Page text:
implement legislation from the draft bill by 2007. But she said she
    was also confident that implementation of the NSF was on track but
    “there is concern from stakeholders, professionals and myself that
    unless we have our services fully in place we will have
    difficulties [implementing the bill]”.

    She also said there were concerns about the timetable because of
    the need to consult on a Welsh code of practice and additional
    legislation.

    Recruitment Difficulties

    The main difficulties for implementation in Wales are the
    workforce shortages and the bill’s emphasis on the compulsory
    detention of people for treatment.

    Assembly figures show that vacancy rates for psychiatrists have
    risen from 7.5 per cent to 23.7 per cent. The assembly says 147
    psychiatrists need to be recruited to implement existing
    commitments and the draft bill, otherwise the existing workforce
    will not be able to cope with the bill. There are fears that this
    will result in more use of the broadened compulsory detention
    powers.

    Hutt also said that a 10 per cent increase in the use of
    compulsion could lead to a 20 per cent increase in the workers’
    statutory duties.

    Many fear the bill could also undermine the Welsh aim to develop
    a more community-centred service.

    “The bill as it stands focuses too much on public safety and
    goes against a lot of good practice that is being developed in
    Wales,” says Dr Huw Lloyd, lead for Wales Mental Health in Primary
    Care. “I fear the bill will set us back.”

    Foyster says the bill “runs counter” to policy development in
    Wales “where service users and carers are central to its
    development” and “public safety is not the main thrust”.

    Welsh service user group Hafal goes further. It has written to
    the parliamentary committee raising fears that the assembly’s focus
    on recruiting psychiatrists suggests a policy retreat. “We are
    aware that workforce planning within the assembly is being directed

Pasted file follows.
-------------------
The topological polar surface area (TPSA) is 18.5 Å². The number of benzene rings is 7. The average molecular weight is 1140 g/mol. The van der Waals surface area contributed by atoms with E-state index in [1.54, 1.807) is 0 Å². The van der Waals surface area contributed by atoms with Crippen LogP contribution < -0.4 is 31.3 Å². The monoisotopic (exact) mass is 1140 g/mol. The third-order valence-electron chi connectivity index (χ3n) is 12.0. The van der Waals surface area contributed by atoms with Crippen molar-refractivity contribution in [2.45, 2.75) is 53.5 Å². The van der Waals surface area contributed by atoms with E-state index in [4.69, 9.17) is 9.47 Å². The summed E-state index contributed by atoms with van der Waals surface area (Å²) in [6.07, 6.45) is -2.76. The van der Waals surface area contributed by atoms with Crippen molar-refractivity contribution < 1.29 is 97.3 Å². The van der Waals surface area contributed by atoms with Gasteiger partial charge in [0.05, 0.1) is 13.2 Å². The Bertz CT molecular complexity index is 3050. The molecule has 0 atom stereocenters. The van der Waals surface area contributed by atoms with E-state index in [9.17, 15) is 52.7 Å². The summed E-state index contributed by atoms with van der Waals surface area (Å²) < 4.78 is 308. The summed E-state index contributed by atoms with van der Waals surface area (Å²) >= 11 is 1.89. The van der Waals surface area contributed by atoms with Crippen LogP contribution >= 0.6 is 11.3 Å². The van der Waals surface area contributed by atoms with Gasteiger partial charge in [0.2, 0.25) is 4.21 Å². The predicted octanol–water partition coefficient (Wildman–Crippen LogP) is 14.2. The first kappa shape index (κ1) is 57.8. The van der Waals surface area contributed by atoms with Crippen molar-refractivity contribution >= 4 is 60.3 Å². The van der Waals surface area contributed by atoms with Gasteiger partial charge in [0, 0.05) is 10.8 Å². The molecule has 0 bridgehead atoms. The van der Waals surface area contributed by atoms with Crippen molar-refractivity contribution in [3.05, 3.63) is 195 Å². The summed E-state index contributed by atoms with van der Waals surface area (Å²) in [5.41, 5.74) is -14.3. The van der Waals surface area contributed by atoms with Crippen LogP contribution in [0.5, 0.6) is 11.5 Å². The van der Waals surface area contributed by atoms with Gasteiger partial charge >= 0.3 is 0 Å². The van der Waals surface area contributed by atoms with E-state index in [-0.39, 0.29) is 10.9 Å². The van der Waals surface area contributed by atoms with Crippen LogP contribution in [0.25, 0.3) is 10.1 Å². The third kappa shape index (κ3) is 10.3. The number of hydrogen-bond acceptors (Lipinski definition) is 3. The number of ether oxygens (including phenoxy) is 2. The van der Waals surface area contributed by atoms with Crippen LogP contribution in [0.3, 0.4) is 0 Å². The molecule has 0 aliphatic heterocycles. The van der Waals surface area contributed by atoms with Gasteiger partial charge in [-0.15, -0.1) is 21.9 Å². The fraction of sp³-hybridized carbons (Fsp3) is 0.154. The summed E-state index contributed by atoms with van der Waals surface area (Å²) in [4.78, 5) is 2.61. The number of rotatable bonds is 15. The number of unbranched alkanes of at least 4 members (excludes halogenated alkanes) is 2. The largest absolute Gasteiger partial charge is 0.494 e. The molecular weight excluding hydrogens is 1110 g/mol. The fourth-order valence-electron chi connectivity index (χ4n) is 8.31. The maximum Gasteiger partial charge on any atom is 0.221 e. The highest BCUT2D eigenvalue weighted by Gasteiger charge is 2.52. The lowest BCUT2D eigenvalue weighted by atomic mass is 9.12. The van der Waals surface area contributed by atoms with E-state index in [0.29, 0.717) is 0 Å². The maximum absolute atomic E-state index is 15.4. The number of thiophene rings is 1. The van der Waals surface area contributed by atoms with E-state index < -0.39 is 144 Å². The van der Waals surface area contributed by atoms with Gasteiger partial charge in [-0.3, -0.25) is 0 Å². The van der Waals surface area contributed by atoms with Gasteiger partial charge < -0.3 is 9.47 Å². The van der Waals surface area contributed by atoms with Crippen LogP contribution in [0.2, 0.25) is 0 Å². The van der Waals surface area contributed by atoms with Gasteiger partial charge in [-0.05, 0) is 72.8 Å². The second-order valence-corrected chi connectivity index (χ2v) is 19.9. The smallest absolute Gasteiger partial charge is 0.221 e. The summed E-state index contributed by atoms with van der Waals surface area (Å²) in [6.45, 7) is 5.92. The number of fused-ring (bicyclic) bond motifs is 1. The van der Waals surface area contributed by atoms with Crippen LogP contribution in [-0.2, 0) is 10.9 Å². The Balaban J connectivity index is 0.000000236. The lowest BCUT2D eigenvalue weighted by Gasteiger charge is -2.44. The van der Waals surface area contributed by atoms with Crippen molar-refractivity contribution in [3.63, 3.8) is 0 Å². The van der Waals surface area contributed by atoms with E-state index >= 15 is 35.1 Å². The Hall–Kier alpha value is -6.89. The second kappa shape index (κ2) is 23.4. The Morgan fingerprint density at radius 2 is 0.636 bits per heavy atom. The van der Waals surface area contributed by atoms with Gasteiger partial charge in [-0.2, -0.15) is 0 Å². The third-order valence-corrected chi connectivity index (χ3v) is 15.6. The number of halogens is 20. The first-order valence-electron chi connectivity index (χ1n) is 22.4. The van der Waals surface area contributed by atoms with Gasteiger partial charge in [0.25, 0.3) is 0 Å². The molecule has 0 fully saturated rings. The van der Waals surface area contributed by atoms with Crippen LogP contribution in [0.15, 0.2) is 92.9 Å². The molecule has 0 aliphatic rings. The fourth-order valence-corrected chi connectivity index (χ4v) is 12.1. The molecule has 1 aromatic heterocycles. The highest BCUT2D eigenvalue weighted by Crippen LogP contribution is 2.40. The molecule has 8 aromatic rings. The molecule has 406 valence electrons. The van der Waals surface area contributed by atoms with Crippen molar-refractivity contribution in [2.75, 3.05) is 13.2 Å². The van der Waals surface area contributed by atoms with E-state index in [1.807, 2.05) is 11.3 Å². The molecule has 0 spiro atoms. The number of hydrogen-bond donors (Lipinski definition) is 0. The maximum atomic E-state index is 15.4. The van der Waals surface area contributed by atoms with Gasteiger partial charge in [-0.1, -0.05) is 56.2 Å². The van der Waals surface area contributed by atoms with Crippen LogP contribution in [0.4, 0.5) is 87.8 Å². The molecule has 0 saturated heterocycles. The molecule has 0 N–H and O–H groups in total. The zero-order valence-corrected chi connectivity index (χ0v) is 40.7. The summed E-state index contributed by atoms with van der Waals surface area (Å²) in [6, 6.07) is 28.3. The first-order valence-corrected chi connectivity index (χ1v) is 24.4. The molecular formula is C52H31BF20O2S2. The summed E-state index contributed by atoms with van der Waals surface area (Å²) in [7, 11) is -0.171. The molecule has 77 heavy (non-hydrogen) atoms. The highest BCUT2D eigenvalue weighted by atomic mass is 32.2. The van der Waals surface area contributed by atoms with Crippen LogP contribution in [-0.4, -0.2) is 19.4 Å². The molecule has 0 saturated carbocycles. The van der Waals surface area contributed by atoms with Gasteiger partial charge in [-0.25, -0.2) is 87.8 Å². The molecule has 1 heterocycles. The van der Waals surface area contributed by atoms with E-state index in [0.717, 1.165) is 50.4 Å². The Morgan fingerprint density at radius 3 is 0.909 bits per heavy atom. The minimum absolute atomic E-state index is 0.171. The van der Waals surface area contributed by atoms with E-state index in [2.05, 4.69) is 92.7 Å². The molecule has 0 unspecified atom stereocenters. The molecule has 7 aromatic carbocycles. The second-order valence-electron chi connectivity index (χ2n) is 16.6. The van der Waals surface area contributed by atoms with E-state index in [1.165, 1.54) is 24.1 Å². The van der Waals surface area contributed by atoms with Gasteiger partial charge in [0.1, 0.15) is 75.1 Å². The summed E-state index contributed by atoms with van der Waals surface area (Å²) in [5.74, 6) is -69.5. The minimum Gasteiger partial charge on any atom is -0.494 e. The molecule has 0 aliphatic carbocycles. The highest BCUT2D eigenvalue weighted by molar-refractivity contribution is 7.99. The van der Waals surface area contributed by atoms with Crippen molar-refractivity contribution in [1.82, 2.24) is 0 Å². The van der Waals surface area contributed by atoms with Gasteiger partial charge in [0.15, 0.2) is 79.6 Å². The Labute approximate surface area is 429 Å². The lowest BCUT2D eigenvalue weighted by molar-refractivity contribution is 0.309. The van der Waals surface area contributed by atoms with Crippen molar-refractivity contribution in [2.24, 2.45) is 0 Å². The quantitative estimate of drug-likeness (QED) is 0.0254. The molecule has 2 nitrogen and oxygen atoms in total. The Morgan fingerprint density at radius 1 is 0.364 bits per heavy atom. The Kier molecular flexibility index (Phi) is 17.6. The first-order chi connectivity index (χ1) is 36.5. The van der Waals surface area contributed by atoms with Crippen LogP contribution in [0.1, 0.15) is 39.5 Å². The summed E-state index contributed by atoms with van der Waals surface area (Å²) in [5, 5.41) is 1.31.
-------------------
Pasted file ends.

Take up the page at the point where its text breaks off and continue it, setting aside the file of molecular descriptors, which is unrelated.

away from developing community services and into the staffing
    implementation of the bill,” says a Hafal spokesperson.

    These fears about resources being diverted are shared by others.
    Kirsty Williams, assembly member and Liberal Democrat health
    spokesperson, says: “We are concerned that implementation of this
    bill would take money away from implementing the NSF and divert
    meagre resources.”

    But Hutt said recruiting more psychiatrists was “key” to the
    assembly’s plans for the whole service for the next five years. She
    told the scrutiny committee: “I can assure you that what we are
    moving to is crisis resolution, home treatment, CPA,
    multi-disciplinary team working.”

    Even if this is so, many remain sceptical it will happen quickly
    enough for the measures in the new bill to be introduced
    successfully.

    Problems in Powys

    • Powys has the lowest level of consultant psychiatrist posts in
      Wales, with nearly half the recommended number (2.8 compared with
      5.4).
    • The only acute unit in Powys is closed due to shortage of
      staff.
    • There is only one on-call ASW covering the whole of Powys.
    • Service users may see a different psychiatrist every four
      weeks, with a detrimental effect on treatment and users’
      morale.

    From evidence given by Celia Cowie, development worker, North
    Powys, to the parliamentary scrutiny committee meeting at the Welsh
    assembly on 15 December.